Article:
Euthanasia in New Zealand
Both internationally and within New Zealand, the question of legalising euthanasia and/or assisted-suicide is an on-going debate. In New Zealand, discussions about euthanasia often arise in the media in response to high profile court cases, whether here or overseas, or when there are visits to the country by those promoting euthanasia or speaking against it.
Over the last few years there have been several events that have brought euthanasia into prominence.
In 2012, Labour List MP Maryan Street prepared a Private Members Bill, the "End of Life Choice Bill". It was withdrawn from the ballot box prior to the 2014 election campaign as the Labour Leadership did not want it debated during an election year.
Then, in 2015, Wellington lawyer Lecretia Seales, who was suffering from a terminal brain cancer, sought a ruling from the High Court that assisted dying was not unlawful under the Crimes Act and that a ban on assisted dying contravened her human rights under the NZ Bill of Rights Act. The Court found that assisted dying would be unlawful and that the relevant provisions of the Crimes Act were consistent with the rights and freedoms contained in the Bill of Rights Act. It further suggested that changes to the law sought by Ms Seales could only be made by Parliament. Justice Collins referred specifically to the complexity and broad nature of the issues that are implicated in changing the law, stating that: "The complex legal, philosophical, moral and clinical issues raised by Ms Seales' proceedings can only be addressed by Parliament passing legislation to amend the effect of the Crimes Act."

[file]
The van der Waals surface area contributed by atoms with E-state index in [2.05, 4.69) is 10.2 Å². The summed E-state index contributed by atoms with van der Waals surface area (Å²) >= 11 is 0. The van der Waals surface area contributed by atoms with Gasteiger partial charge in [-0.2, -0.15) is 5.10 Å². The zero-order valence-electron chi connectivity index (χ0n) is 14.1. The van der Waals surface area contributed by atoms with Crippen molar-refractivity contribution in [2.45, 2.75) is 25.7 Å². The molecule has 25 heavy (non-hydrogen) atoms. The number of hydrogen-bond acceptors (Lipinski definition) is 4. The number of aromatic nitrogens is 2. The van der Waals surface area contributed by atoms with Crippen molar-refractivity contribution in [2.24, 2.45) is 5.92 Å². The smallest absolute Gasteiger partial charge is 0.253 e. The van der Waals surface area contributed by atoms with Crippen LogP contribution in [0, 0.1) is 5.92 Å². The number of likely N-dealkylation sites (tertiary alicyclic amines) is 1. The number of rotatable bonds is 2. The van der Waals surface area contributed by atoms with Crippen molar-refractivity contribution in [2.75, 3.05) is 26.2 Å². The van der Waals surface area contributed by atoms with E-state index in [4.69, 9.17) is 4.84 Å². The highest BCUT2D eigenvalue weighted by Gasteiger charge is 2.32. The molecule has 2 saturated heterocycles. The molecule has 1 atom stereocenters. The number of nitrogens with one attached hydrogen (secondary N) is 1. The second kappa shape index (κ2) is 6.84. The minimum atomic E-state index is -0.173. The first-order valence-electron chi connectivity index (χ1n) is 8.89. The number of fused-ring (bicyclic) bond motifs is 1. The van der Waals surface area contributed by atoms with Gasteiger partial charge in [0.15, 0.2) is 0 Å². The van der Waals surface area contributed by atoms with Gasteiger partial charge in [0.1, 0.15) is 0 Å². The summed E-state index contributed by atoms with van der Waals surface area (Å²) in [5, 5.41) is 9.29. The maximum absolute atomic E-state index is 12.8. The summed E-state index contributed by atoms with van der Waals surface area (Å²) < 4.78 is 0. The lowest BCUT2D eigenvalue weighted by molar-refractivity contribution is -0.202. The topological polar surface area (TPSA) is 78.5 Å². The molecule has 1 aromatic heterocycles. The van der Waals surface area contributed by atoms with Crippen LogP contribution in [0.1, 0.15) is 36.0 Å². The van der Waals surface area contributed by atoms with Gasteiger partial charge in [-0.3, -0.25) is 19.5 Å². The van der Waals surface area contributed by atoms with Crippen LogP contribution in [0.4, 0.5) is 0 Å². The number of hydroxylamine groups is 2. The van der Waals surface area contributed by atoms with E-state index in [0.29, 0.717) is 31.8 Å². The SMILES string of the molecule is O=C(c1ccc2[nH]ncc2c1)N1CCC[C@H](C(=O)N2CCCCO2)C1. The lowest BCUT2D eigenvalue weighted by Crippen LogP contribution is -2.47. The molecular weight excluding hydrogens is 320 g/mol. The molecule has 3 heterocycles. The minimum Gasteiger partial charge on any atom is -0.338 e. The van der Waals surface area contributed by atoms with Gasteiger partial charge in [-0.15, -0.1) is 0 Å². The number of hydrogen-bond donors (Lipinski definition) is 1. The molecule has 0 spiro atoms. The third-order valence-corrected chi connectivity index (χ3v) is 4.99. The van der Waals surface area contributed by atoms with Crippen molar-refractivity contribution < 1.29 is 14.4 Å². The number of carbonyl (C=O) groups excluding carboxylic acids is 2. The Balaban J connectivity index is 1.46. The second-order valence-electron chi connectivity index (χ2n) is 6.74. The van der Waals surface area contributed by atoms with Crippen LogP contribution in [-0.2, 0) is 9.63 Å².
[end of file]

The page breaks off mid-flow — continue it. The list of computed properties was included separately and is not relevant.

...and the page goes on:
Following this ruling, a petition organised by the Voluntary Euthanasia Society was presented to Parliament in June 2015 by former MP Maryan Street and Matt Vickers, the husband of Lecretia Seales. It asked that the House of Representatives investigate public attitudes towards the introduction of legislation permitting medically-assisted dying. The Health Select Committee is currently undertaking this work.
Meanwhile, in February 2015, the Supreme Court in Canada ruled that the law that makes physician-assisted suicide illegal should be amended. And in South Africa in May 2015, a similar case to that of Lecretia Seales, which legally speaking applied only to the plaintiff, succeeded although the plaintiff died of natural causes shortly before the judgement was released. However, similar arguments used to support a Bill to legalise assisted suicide in Scotland in May 2015 failed when the Bill was defeated by a vote of 82-36. In June 2015 the European Court of Human Rights, and in July 2015, the High Court of England and Wales, both considered and rejected similar arguments to those used in the Seales case, viz., that refusal of assisted suicide was a breach of human rights.
Many people see this issue primarily as a debate about freedom of choice. However a law change would pose real dangers for our society. In spite of lawmakers' best intentions, there are no adequate legal safeguards that can be put in place to protect vulnerable groups such as children, the elderly, or those with disabilities should euthanasia or assisted-suicide be legalised.
To oppose euthanasia is not so much to deny choice to a particular group but to uphold the choice to continue living for far greater numbers of New Zealanders.